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Utah Minorities Make Up Smaller Share Of COVID-19 Cases Than In Spring, But Disparities Persist

An illustration of racially diverse people wearing medical face masks.
T. A. McKay
Latino Utahns make up a higher percentage of COVID-19 cases than the percentage of the population they make up.

Nonwhite Utahns make up a smaller percentage of the state’s COVID-19 cases than they did during the spring and early summer. But, health disparities still exist.

At its peaks in April and June, nearly 60% of new cases came from Latino Utahns, even though they make up only 14% of the state’s population. Now, the group accounts for about 20% of new cases.

Byron Russell, co-chair of the state’s coronavirus task force multicultural subcommittee, said efforts to shrink that gap appear to be working. Those include getting tests to people without insurance and working with community organizations to distribute emergency messages in different languages.

“Government is never really capable of providing the same credibility and messaging as community based organizations,” Russell said. “And that, to us, was extraordinarily important to make sure that people felt that they could listen to someone they trust.”

But, the mortality rate among racial minorities is still high. For Latinos, it’s about double that of white Utahns over the course of the pandemic. For Native Americans, it’s about four times that of white people.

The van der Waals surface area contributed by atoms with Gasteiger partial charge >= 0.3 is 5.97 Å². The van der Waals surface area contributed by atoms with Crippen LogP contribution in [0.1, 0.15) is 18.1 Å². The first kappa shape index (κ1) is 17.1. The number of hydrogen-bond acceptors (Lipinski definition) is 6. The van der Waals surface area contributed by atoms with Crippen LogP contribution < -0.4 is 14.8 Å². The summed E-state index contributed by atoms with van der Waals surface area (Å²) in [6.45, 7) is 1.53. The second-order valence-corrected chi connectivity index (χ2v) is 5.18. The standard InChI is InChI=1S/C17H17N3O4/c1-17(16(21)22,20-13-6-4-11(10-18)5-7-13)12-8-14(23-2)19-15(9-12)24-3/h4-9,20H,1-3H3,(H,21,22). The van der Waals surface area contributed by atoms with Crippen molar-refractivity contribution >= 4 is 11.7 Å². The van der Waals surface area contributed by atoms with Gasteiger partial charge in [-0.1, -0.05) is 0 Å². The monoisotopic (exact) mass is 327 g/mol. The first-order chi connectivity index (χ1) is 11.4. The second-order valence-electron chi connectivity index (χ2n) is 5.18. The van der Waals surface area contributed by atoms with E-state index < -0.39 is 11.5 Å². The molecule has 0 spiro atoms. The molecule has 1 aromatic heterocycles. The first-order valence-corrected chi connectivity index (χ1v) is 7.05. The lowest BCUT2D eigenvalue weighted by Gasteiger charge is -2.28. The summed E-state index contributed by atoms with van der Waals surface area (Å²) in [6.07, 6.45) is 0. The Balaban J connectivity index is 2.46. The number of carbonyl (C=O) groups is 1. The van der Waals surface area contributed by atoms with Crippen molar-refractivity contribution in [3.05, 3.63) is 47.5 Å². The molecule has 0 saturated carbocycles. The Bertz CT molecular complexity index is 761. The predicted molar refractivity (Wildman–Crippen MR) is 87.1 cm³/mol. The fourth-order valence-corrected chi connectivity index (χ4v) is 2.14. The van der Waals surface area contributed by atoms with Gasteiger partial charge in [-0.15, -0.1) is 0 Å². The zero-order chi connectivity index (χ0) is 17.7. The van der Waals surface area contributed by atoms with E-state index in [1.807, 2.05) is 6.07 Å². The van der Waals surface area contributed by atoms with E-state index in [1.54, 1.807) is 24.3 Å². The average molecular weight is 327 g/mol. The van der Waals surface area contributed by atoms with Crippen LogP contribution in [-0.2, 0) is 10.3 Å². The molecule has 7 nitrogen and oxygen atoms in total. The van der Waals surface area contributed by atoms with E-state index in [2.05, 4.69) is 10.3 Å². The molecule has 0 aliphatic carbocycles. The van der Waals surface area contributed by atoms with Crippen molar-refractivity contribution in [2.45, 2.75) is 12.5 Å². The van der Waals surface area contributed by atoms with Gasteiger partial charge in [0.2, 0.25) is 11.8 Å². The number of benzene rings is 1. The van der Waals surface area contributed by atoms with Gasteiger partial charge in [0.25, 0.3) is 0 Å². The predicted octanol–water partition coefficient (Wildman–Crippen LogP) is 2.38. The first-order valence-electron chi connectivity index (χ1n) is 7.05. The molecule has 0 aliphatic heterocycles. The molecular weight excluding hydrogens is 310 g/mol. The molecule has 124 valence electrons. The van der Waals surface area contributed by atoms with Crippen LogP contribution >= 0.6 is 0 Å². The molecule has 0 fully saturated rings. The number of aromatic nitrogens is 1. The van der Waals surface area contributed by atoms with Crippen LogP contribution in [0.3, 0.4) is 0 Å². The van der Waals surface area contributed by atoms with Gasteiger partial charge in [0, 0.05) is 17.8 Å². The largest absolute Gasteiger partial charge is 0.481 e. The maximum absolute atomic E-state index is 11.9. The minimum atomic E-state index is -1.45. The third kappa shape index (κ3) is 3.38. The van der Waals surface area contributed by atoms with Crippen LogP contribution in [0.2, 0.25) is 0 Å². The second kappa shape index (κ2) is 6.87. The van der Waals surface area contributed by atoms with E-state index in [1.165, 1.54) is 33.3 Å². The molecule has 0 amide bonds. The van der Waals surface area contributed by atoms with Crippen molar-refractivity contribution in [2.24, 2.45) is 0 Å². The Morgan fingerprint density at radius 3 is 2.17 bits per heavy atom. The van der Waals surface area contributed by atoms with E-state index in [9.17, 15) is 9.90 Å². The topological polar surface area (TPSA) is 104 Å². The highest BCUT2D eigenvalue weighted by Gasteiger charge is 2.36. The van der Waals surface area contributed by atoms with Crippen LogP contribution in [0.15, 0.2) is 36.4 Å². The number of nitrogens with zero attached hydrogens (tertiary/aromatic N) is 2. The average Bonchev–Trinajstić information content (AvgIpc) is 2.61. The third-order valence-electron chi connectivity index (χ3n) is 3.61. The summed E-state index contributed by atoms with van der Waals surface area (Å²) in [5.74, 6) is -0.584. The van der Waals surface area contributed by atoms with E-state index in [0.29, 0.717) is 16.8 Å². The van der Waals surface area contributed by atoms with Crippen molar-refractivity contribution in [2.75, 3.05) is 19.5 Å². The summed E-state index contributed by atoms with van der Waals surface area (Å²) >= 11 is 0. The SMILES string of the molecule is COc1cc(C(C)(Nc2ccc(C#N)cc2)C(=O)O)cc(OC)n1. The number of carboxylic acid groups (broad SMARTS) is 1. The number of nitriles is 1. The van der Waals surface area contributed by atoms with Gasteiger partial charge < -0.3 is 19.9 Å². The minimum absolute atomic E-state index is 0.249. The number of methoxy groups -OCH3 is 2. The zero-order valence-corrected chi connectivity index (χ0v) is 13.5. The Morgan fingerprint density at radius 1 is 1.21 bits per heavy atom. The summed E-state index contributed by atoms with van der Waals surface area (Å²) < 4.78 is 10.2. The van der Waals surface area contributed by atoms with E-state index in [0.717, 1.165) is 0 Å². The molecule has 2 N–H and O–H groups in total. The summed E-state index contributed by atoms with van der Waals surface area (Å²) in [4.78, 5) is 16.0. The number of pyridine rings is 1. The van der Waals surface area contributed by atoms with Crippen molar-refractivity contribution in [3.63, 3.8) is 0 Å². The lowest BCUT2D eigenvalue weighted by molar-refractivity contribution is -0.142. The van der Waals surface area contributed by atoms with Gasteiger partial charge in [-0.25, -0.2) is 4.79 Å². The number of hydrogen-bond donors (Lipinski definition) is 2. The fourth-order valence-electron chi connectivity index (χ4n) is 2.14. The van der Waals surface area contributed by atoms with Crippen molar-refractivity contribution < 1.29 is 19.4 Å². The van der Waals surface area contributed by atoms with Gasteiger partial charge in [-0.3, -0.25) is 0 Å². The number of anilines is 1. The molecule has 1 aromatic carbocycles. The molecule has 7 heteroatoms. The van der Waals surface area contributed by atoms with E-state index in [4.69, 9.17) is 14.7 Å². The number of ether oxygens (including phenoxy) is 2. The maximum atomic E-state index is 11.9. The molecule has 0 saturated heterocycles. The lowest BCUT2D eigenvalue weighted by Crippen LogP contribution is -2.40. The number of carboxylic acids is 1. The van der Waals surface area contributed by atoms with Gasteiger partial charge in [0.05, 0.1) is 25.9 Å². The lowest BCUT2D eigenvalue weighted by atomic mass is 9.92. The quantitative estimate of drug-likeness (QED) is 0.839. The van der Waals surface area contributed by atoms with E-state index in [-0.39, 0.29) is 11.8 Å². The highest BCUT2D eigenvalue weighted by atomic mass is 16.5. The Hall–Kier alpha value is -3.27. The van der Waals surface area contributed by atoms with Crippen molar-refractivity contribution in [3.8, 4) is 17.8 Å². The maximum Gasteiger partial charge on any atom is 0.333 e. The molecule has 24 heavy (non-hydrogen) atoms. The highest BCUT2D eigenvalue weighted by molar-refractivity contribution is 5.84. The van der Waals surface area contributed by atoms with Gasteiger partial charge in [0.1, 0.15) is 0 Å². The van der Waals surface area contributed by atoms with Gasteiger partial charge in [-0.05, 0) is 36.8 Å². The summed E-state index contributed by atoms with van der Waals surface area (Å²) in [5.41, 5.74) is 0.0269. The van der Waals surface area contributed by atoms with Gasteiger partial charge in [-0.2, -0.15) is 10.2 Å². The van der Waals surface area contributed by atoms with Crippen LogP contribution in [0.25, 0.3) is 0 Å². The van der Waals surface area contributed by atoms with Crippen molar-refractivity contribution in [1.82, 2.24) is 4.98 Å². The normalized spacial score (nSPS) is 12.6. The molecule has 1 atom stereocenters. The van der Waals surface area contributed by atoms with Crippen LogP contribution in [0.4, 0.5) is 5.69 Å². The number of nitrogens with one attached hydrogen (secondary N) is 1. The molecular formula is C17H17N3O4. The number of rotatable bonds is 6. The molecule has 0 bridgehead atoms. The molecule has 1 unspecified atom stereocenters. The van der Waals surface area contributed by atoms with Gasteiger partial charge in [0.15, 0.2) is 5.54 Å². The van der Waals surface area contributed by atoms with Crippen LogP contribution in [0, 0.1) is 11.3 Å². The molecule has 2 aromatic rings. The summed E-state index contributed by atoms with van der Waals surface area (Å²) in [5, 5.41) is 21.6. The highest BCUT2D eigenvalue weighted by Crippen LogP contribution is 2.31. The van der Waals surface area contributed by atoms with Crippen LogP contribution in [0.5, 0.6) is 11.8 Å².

Russell said that has a lot to do with where people live and is too systemic to change in such a short period of time.

“Because if you are in a community that doesn't have real access to first rate health care or maybe even healthy food or roads that are actually capable of getting you to hospitals,” he said, “The zip code in which you live determines the lifespan of your life.”

However, Russell said, the pandemic has highlighted those disparities that have existed for some time, and he’s hopeful that could lead to more widespread change.

As cases in Utah continue to break records, Russell urged people to take social distancing seriously and to think about the impact of their behavior.

Sonja Hutson is a politics and government reporter at KUER.
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